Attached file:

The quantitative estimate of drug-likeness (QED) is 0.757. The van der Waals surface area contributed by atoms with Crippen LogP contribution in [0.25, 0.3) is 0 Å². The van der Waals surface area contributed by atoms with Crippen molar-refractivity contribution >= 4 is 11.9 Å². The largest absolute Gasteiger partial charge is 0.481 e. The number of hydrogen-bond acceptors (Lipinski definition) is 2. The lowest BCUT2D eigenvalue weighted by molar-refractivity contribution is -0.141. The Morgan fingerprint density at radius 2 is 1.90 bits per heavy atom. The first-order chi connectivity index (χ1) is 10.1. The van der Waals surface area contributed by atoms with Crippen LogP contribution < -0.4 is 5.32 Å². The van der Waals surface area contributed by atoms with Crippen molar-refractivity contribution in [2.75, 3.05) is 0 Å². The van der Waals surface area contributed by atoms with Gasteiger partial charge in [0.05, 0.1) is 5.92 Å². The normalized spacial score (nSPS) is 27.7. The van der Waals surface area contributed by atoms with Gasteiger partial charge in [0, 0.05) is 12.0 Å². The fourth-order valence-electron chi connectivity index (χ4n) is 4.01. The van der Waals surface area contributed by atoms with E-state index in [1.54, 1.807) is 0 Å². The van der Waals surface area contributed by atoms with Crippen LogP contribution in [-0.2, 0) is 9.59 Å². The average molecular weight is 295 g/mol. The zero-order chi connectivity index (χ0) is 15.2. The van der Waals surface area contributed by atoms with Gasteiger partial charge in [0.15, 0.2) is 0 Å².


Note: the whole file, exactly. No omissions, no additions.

The quantitative estimate of drug-likeness (QED) is 0.757. The van der Waals surface area contributed by atoms with Crippen LogP contribution in [0.25, 0.3) is 0 Å². The van der Waals surface area contributed by atoms with Crippen molar-refractivity contribution >= 4 is 11.9 Å². The largest absolute Gasteiger partial charge is 0.481 e. The number of hydrogen-bond acceptors (Lipinski definition) is 2. The lowest BCUT2D eigenvalue weighted by molar-refractivity contribution is -0.141. The Morgan fingerprint density at radius 2 is 1.90 bits per heavy atom. The first-order chi connectivity index (χ1) is 10.1. The van der Waals surface area contributed by atoms with Crippen LogP contribution < -0.4 is 5.32 Å². The van der Waals surface area contributed by atoms with Crippen molar-refractivity contribution in [2.75, 3.05) is 0 Å². The van der Waals surface area contributed by atoms with Gasteiger partial charge in [0.05, 0.1) is 5.92 Å². The normalized spacial score (nSPS) is 27.7. The van der Waals surface area contributed by atoms with Gasteiger partial charge in [0, 0.05) is 12.0 Å². The fourth-order valence-electron chi connectivity index (χ4n) is 4.01. The van der Waals surface area contributed by atoms with E-state index in [1.54, 1.807) is 0 Å². The van der Waals surface area contributed by atoms with Crippen LogP contribution in [-0.2, 0) is 9.59 Å². The average molecular weight is 295 g/mol. The zero-order chi connectivity index (χ0) is 15.2. The van der Waals surface area contributed by atoms with Gasteiger partial charge in [0.15, 0.2) is 0 Å².